Connections made, why I love The News
I love a great mystery and I love history.
When the two are rolled into one that also involves a newspaper at the center of the story, I feel like I just won the lottery.
This week, readers were treated to two special stories on consecutive days as Alpena resident Brad Wheelock reached out to The Alpena News to try and help reconnect a box of family history materials with their rightful owners. The box was discovered by his nieces while clearing out the home of their parents. Wheelock knew his brother-in-law regularly attended auctions in Alpena, and theorized the box was obtained from one of those events. The problem was, he didn’t know enough information from the materials, other than they belonged to Wesley and Dorothy King. From that point, he didn’t know how to track down their descendents.
He contacted the Northeast Michigan Genealogical Society for suggestions, and President RoseMarie Guthrie suggested a story in the newspaper.
I love that confidence that Guthrie had in us, and I couldn’t agree more that it made perfect sense.
And this is where the story gets even sweeter, from my perspective.
The article appeared Wednesday morning and, by 9 a.m., the box had been reunited with its rightful owners. Judith Motley, a niece of of the Kings, called Wheelock shortly after 8 a.m. to share with him that she was a relative.
Before Motley had even gotten to start reading her own Alpena News, she had received a call from family members living out of the area who had already read parts of The Alpena News online. They only got as far as the Lifestyles page that morning when they were shocked to read Wheelock’s story and to see the names of their aunt and uncle. They quickly called Motley, another niece, to share their excitement.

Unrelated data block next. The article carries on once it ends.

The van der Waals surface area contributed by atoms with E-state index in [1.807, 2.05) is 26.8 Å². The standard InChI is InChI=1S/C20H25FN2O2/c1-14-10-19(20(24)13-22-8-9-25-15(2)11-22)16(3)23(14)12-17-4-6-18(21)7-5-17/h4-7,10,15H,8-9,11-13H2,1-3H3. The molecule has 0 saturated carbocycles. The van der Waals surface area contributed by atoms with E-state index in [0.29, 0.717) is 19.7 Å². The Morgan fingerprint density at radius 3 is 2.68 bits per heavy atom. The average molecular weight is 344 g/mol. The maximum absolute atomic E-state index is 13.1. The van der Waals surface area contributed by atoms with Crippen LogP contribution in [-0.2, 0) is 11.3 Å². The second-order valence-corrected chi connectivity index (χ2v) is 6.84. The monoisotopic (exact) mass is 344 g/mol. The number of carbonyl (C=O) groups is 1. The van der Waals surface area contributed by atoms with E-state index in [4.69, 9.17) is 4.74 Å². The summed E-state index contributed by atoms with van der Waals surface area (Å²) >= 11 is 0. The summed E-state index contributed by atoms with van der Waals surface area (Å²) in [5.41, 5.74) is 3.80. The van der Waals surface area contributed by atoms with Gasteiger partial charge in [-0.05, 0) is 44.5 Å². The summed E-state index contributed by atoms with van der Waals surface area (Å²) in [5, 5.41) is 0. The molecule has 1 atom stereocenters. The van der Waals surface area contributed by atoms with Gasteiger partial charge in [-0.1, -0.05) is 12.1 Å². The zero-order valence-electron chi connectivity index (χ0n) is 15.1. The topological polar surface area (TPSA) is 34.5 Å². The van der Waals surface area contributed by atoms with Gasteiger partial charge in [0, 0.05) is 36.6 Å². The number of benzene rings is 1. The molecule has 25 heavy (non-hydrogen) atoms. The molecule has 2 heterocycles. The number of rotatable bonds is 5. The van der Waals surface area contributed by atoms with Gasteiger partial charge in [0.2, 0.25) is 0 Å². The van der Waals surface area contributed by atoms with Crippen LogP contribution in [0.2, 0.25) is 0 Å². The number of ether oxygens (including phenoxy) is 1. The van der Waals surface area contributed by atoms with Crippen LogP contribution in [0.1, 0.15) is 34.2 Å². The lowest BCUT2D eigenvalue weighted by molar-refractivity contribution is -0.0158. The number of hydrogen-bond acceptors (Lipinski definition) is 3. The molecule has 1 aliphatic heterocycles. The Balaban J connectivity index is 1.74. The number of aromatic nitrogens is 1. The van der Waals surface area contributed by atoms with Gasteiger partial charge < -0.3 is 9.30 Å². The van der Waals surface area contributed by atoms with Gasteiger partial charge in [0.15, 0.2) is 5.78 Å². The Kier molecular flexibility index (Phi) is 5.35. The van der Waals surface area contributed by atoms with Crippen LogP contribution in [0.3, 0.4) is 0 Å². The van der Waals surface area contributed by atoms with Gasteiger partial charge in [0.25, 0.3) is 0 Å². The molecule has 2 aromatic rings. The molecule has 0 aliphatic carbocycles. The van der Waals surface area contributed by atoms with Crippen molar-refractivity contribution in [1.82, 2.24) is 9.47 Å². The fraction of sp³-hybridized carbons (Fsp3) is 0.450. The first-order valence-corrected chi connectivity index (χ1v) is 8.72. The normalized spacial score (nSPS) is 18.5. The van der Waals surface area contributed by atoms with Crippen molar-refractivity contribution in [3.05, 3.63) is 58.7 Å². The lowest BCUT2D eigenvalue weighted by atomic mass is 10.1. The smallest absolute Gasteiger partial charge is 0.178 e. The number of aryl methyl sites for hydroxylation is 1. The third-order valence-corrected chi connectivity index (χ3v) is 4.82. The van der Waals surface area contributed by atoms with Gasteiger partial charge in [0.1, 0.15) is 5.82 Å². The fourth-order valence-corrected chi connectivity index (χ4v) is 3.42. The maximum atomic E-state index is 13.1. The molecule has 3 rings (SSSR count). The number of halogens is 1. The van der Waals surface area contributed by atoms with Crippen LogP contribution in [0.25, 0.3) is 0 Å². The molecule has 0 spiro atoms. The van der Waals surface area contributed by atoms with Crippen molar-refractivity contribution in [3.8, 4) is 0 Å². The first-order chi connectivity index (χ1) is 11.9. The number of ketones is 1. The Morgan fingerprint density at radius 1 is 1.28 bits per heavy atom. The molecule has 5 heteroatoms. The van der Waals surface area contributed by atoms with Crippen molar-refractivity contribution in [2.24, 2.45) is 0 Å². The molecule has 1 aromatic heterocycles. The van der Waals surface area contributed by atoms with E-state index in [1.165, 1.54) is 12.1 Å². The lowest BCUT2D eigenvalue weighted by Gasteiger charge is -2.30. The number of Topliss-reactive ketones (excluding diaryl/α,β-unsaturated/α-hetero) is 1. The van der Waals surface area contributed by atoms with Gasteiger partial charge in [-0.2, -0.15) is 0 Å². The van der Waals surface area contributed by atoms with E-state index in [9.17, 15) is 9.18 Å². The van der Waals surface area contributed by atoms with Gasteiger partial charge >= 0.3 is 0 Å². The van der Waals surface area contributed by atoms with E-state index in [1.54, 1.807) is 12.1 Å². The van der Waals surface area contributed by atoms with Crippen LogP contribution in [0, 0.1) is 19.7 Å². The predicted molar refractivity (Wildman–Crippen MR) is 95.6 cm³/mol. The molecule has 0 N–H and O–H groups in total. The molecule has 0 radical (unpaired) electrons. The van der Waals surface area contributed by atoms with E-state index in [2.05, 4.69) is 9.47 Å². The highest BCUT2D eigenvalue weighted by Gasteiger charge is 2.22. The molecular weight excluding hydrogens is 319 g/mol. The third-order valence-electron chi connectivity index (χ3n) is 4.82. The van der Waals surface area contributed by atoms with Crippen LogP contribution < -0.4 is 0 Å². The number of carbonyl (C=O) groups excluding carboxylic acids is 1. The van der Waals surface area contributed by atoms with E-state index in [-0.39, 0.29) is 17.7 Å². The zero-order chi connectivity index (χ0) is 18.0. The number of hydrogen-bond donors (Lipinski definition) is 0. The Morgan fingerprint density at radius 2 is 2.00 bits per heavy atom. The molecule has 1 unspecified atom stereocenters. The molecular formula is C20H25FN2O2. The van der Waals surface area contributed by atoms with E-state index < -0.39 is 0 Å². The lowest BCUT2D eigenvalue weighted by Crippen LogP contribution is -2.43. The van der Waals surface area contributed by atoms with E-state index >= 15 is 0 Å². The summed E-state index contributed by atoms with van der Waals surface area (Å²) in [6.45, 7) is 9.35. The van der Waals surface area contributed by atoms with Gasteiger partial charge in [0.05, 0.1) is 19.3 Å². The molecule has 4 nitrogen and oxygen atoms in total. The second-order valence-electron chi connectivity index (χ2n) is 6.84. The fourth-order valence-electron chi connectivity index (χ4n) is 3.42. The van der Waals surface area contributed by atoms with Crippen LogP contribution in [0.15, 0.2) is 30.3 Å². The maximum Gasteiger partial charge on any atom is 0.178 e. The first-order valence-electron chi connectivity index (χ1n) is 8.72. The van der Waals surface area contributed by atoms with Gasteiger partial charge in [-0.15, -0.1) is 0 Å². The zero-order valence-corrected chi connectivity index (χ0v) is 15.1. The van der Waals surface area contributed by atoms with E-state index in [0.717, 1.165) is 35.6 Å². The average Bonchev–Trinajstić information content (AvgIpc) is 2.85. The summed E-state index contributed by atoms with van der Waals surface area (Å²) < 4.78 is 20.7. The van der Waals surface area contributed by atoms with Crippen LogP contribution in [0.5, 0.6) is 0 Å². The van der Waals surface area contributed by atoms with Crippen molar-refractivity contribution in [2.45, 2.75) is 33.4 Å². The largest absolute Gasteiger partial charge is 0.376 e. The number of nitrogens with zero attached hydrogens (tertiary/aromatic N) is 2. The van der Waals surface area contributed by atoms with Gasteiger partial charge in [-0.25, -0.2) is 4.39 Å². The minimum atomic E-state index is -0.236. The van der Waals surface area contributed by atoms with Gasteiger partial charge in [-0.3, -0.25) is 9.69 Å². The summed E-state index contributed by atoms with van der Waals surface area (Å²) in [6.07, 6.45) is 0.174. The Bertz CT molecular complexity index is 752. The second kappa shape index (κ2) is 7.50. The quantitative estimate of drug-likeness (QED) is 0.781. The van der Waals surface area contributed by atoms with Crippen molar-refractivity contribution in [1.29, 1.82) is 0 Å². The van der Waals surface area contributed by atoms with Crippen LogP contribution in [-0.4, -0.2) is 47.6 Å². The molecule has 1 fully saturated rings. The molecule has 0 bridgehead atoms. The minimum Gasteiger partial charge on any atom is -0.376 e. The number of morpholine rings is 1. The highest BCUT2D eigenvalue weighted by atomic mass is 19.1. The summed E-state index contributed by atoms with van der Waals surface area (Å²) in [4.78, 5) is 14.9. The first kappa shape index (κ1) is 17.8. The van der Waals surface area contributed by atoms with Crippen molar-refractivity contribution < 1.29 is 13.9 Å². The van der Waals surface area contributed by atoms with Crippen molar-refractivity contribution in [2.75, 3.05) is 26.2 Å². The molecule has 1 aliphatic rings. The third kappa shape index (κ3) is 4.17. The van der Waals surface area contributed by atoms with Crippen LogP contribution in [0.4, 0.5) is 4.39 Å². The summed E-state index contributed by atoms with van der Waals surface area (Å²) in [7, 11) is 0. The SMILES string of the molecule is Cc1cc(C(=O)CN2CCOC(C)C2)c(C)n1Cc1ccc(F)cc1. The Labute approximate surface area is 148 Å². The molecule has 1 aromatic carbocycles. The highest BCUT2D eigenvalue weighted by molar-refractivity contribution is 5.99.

It was the perfect ending to a story that just kept getting more and more interesting by the minute.
There are several things from this experience that make me smile.
First was Guthrie’s confidence in us that a story would reunite the items with their rightful owners.Guthrie understood the influence of the newspaper in a community like ours, and the number of people it would reach. Her logic was “spot-on.”
Second, regarding that reach, isn’t it amazing that, before 8 a.m. two of Motley’s other relatives had read the story online — one from Bay City and the other from Oscoda. I know the newspaper is well-read everyday on the internet, but it was fun to hear how the internet, and The Alpena News, played such a key role in this reunion. Whether The Alpena News is read in print, like Motley does each morning, or on a computer, smartphone or tablet, it still is an important part of people’s live each day.
Third, this story reminded me that the most important journalism we do each day are the stories about the community. We may never win a Pulitzer, but, for me, so long as we accurately chronicle the events around us each day, I will be a happy camper. Community journalism is the most important reporting taking place in the United States today.
Finally, it is the little things that matter. This story could easily have been dismissed or put aside by a reporter. On the surface, it didn’t seem too deep. In this instance, my wife, Diane, pursued it because she understood the value it could be to a family member and the fact it was important enough to Wheelock to have had him spend the time he had already spent on trying to track down its owners.
It is the little things that often mean the most. By putting on a Nancy Drew twist to the story, Diane was able to share with readers on two straight days an incredible journey for everyone involved.
And unlike a fairy tale with a happy ending, this conclusion involved real people.
Real people. Real news.
That’s your Alpena News, Monday through Saturday.
Bill Speer can be reached at email@example.com or 989-354-3111, ext. 331. Follow Bill on Twitter @billspeer13.